Lady Dyanmite c/o:

Lady Dyanmite c/o:

Eric Andre c/o:

Eric Andre c/o:

With so little time, so much to see, and so much gratuitous politicized content engulfing the many screens of our lives as the pending—foreboding—election dawns on the American public, why not let other sources of true-blue bewilderment into your life? As the late great André Bazin never once pondered, “Have you gotten the chance to binge watch ‘Lady Dynamite’ and ‘The Eric André Show’ yet?”

Netflix’s “Lady Dynamite” is, in short, a meta, surrealist masterpiece. Maria Bamford, playing herself, and Fred Melamed, playing Bamford’s incompetent acting agent Bruce Ben-Bachrarach, are a 2016 television comedy duo unparalleled (of course, with the exception of Bojack and Princess Carolyn in the third season of the Netflix animated success “Bojack Horseman”). Centered on Bamford’s return to Los Angeles after 6 months under psychiatric care for bipolar disorder, the series employs flashback storytelling threaded throughout the overarching narrative of Bamford’s search for human connection. Along for the ride is Bert, one of Bamford’s pets who also happens to be an anthropomorphized pug voiced by Kyle McColloch who eerily, yet hilariously, sounds like Werner Herzog.

The pilot sets the show’s wacky tone, opening with Bamford imagining herself as the star of a maniacally trippy Latrisse DuVois Hair Products (by Gary) commercial. A woman who presents herself as a crew member on the actual “Lady Dynamite” set jars Bamford from her delusions. Upon realizing her status as the star of “Lady Dynamite,” Bamford talks to her viewers.

“I’m a 45-year-old woman who’s clearly sun damaged,” Bamford says emphatically and directly to the camera. “My skin is getting softer yet my bones are jutting out so I’m half soft, half sharp, and I have a show! What a great late-in-life opportunity!”

With a theme song adopting both visuals and scoring reminiscent of Blaxploitation opening credit sequences, the viewer is presented with a question: Who or what is being exploited? Is it the exploitation of Bamford’s psychological instability, or her life story, or something completely different?

Later in the pilot, Bamford meets with her agent Ben-Bacharach who excitedly asks what she wants out of future gigs; however, Bamford seems overwhelmed.

“I would like to do less,” Bamford says with eyes bulging. “I’m gonna be less ambitious, maybe not ambitious anymore.”

Produced by “South Park”’s Parn Brady and “”Arrested Development”’s Mitch Hurwitz, the first season of the highly self-referential “Lady Dynamite” delivers internal and external tensions that question Bamford’s initial lack of ambition. This surrealist struggle is a must-see.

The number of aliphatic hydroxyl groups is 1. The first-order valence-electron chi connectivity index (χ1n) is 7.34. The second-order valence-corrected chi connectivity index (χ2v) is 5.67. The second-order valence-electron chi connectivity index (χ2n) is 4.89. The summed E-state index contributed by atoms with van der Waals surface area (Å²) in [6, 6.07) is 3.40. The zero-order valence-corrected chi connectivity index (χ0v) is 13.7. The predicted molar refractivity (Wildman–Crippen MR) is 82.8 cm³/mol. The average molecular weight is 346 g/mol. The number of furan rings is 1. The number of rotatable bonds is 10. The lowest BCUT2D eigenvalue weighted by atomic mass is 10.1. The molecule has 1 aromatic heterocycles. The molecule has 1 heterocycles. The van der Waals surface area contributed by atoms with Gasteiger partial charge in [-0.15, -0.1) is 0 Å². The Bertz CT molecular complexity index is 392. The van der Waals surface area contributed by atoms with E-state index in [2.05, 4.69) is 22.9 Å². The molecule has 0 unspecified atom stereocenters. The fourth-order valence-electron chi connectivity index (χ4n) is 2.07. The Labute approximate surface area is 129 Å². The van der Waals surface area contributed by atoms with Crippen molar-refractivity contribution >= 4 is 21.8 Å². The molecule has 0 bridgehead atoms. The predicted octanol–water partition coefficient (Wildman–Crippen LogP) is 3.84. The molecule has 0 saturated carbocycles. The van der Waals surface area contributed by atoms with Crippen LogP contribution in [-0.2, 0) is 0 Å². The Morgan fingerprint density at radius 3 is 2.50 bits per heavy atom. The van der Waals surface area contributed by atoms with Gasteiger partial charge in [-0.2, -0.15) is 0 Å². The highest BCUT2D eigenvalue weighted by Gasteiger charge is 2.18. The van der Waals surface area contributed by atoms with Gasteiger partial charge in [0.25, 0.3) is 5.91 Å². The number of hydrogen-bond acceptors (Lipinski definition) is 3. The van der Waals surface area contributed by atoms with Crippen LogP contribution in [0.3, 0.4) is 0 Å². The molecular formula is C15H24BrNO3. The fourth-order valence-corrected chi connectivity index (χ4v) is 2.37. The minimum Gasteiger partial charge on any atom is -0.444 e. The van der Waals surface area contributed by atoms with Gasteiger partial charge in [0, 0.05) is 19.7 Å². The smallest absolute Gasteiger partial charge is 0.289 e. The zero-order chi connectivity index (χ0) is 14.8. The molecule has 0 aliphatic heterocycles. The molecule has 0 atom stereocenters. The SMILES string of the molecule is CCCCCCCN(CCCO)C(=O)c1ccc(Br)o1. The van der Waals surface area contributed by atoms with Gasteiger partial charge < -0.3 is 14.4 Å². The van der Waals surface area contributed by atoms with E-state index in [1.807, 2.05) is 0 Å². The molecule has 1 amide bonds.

For those unwilling to commit to any semblance of plot, but find themselves in need of a fall break absurdist fix, look no further than Adult Swim’s “The Eric André Show.” Led by Eric André as host and Hannibal Buress as announcer, the pair proves more and more baffling with each ensuing episode. After André’s raunchy parody news coverage of the Republican National Convention, which went viral this past summer, the show has quickly picked up popularity and greatly built upon its devoted fan base.

“Coachella sucks this year,” André jokes with deadpan delivery into the camera as “Eric at the RNC” ends.

Now in its fourth season, “The Eric André Show” takes the guest star-to-host relationship of Zach Galifianakis’ Funny or Die web series “Between Two Ferns” and amplifies the gimmicks and tricks to a bewildering degree. The guests that appear never seem to have any clue what to expect. A mock talk show at heart, from checking guest star Jimmy Kimmel’s hair for lice and touching his head and face with a dirty boom mic, to nearly making guest star Jack McBrayer cry, to having a man dressed as George Clooney break out of the center of André’s desk and speak gibberish toward guest star Wiz Khalifa, these skits are essential for those wanting to shut out the outside world and all that they hold dear.

In between these interviews with the stars, André and Buress take to public spaces in man-on-the-street-style sketches called Eric on the Street. Eric on the Street, like TruTV’s “Billy on the Street” but on performance-enhancing drugs, either takes the random pedestrian interview format one step too far, or removes the metaphorical staircase altogether, pitching the viewer directly into the twisted minds of André and Buress. From selling Chinese food out of a to-go box for 50 cents a bite on the subway, to dressing like a drunk police officer and asking pedestrians to hold bags of evidence, Eric on the Street delivers what seem to be Billy Eichner’s most beautiful nightmares. Guest stars, random pedestrians, and viewers alike are all but putty in André and Buress’ mystifying hands.

By all means, spend your fall break refreshing FiveThirtyEight’s or the Wall Street Journal’s 2016 presidential election forecasts, bloodshot-eyeing your preferred candidate’s chances, or you can take upon yourself the equally absurd task of watching one or both of these ridiculous and mind-numbingly fantastic series. While it is tempting to succumb to the instant hollow pleasure of hoovering down polling data, I implore you to take the plunge and give these shows your due diligence. The choice is yours, but let me leave you with some parting words of wisdom: legalize ranch!

Have a great break.

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